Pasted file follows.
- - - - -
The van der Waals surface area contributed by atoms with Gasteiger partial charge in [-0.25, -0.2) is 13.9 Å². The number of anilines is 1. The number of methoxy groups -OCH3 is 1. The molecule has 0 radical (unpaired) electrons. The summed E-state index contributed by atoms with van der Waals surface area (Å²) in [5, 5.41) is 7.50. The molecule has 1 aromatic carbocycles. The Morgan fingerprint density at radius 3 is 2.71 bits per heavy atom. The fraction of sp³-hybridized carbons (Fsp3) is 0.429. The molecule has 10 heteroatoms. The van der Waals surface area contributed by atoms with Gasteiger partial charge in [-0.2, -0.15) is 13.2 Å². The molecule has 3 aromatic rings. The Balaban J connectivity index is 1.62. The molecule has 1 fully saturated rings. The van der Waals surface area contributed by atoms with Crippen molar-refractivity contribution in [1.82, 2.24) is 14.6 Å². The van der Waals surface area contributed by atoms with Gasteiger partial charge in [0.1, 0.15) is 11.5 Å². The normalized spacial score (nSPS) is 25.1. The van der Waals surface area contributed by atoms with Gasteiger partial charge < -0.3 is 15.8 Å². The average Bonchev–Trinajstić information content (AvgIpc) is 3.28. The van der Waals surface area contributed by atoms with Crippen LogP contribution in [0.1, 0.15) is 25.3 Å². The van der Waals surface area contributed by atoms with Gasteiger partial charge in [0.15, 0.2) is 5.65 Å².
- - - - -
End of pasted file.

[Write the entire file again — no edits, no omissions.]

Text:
The van der Waals surface area contributed by atoms with Gasteiger partial charge in [-0.25, -0.2) is 13.9 Å². The number of anilines is 1. The number of methoxy groups -OCH3 is 1. The molecule has 0 radical (unpaired) electrons. The summed E-state index contributed by atoms with van der Waals surface area (Å²) in [5, 5.41) is 7.50. The molecule has 1 aromatic carbocycles. The Morgan fingerprint density at radius 3 is 2.71 bits per heavy atom. The fraction of sp³-hybridized carbons (Fsp3) is 0.429. The molecule has 10 heteroatoms. The van der Waals surface area contributed by atoms with Gasteiger partial charge in [-0.2, -0.15) is 13.2 Å². The molecule has 3 aromatic rings. The Balaban J connectivity index is 1.62. The molecule has 1 fully saturated rings. The van der Waals surface area contributed by atoms with Crippen molar-refractivity contribution in [1.82, 2.24) is 14.6 Å². The van der Waals surface area contributed by atoms with Gasteiger partial charge in [0.1, 0.15) is 11.5 Å². The normalized spacial score (nSPS) is 25.1. The van der Waals surface area contributed by atoms with Gasteiger partial charge < -0.3 is 15.8 Å². The average Bonchev–Trinajstić information content (AvgIpc) is 3.28. The van der Waals surface area contributed by atoms with Crippen LogP contribution in [0.1, 0.15) is 25.3 Å². The van der Waals surface area contributed by atoms with Gasteiger partial charge in [0.15, 0.2) is 5.65 Å².